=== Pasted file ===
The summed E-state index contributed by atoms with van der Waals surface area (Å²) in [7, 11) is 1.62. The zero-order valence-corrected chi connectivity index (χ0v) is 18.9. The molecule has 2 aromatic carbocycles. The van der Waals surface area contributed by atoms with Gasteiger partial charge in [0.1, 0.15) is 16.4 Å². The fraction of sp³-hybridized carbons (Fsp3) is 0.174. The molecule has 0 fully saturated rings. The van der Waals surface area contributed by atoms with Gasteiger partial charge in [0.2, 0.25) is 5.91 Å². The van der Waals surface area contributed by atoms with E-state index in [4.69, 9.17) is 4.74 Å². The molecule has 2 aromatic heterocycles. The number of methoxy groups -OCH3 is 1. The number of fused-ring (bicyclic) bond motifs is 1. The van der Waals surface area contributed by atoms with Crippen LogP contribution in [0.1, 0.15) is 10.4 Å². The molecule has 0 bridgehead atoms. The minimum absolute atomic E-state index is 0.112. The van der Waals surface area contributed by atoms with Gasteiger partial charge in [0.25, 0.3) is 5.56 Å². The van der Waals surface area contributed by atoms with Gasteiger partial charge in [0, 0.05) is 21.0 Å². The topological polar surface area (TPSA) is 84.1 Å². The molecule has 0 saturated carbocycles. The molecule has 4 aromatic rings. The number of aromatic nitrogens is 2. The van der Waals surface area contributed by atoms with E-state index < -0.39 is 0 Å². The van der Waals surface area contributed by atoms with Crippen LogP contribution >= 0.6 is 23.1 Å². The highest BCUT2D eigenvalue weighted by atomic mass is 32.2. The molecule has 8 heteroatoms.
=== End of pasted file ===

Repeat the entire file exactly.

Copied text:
The summed E-state index contributed by atoms with van der Waals surface area (Å²) in [7, 11) is 1.62. The zero-order valence-corrected chi connectivity index (χ0v) is 18.9. The molecule has 2 aromatic carbocycles. The van der Waals surface area contributed by atoms with Gasteiger partial charge in [0.1, 0.15) is 16.4 Å². The fraction of sp³-hybridized carbons (Fsp3) is 0.174. The molecule has 0 fully saturated rings. The van der Waals surface area contributed by atoms with Gasteiger partial charge in [0.2, 0.25) is 5.91 Å². The van der Waals surface area contributed by atoms with E-state index in [4.69, 9.17) is 4.74 Å². The molecule has 2 aromatic heterocycles. The number of methoxy groups -OCH3 is 1. The number of fused-ring (bicyclic) bond motifs is 1. The van der Waals surface area contributed by atoms with Crippen LogP contribution in [0.1, 0.15) is 10.4 Å². The molecule has 0 bridgehead atoms. The minimum absolute atomic E-state index is 0.112. The van der Waals surface area contributed by atoms with Gasteiger partial charge in [0.25, 0.3) is 5.56 Å². The van der Waals surface area contributed by atoms with Gasteiger partial charge in [0, 0.05) is 21.0 Å². The topological polar surface area (TPSA) is 84.1 Å². The molecule has 0 saturated carbocycles. The molecule has 4 aromatic rings. The number of aromatic nitrogens is 2. The van der Waals surface area contributed by atoms with E-state index < -0.39 is 0 Å². The van der Waals surface area contributed by atoms with Crippen LogP contribution >= 0.6 is 23.1 Å². The highest BCUT2D eigenvalue weighted by atomic mass is 32.2. The molecule has 8 heteroatoms.